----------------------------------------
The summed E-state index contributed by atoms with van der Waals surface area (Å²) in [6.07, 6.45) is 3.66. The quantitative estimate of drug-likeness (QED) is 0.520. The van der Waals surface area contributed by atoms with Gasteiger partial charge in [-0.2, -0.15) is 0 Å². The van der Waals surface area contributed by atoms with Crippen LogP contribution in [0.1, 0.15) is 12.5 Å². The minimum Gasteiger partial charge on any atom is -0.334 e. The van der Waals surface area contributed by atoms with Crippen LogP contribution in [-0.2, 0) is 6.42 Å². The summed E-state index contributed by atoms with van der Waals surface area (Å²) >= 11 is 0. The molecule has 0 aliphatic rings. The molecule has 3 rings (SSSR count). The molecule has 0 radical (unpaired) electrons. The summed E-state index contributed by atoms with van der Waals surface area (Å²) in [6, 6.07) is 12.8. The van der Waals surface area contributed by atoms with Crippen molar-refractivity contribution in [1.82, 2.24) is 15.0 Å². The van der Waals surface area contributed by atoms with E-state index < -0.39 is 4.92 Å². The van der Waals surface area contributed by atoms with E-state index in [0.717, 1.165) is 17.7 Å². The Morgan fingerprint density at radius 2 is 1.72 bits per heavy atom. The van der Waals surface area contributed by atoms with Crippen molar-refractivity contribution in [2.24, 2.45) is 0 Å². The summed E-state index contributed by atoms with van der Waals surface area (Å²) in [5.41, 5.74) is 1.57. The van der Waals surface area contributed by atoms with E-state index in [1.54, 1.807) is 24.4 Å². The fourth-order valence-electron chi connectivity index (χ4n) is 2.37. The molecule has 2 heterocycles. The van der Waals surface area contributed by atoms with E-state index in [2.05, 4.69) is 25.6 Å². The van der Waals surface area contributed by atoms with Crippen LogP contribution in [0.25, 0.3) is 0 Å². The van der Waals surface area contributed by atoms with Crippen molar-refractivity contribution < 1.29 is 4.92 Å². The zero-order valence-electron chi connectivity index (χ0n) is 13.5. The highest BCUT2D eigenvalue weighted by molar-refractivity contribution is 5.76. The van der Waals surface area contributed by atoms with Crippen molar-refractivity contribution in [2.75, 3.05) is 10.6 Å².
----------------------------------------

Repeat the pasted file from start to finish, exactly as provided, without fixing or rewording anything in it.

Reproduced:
The summed E-state index contributed by atoms with van der Waals surface area (Å²) in [6.07, 6.45) is 3.66. The quantitative estimate of drug-likeness (QED) is 0.520. The van der Waals surface area contributed by atoms with Gasteiger partial charge in [-0.2, -0.15) is 0 Å². The van der Waals surface area contributed by atoms with Crippen LogP contribution in [0.1, 0.15) is 12.5 Å². The minimum Gasteiger partial charge on any atom is -0.334 e. The van der Waals surface area contributed by atoms with Crippen LogP contribution in [-0.2, 0) is 6.42 Å². The summed E-state index contributed by atoms with van der Waals surface area (Å²) >= 11 is 0. The molecule has 0 aliphatic rings. The molecule has 3 rings (SSSR count). The molecule has 0 radical (unpaired) electrons. The summed E-state index contributed by atoms with van der Waals surface area (Å²) in [6, 6.07) is 12.8. The van der Waals surface area contributed by atoms with Crippen molar-refractivity contribution in [1.82, 2.24) is 15.0 Å². The van der Waals surface area contributed by atoms with E-state index < -0.39 is 4.92 Å². The van der Waals surface area contributed by atoms with E-state index in [0.717, 1.165) is 17.7 Å². The Morgan fingerprint density at radius 2 is 1.72 bits per heavy atom. The van der Waals surface area contributed by atoms with Crippen molar-refractivity contribution in [2.24, 2.45) is 0 Å². The summed E-state index contributed by atoms with van der Waals surface area (Å²) in [5.41, 5.74) is 1.57. The van der Waals surface area contributed by atoms with E-state index in [1.54, 1.807) is 24.4 Å². The fourth-order valence-electron chi connectivity index (χ4n) is 2.37. The molecule has 2 heterocycles. The van der Waals surface area contributed by atoms with E-state index in [2.05, 4.69) is 25.6 Å². The van der Waals surface area contributed by atoms with Crippen LogP contribution in [0.25, 0.3) is 0 Å². The van der Waals surface area contributed by atoms with Crippen molar-refractivity contribution < 1.29 is 4.92 Å². The zero-order valence-electron chi connectivity index (χ0n) is 13.5. The highest BCUT2D eigenvalue weighted by molar-refractivity contribution is 5.76. The van der Waals surface area contributed by atoms with Crippen molar-refractivity contribution in [2.75, 3.05) is 10.6 Å².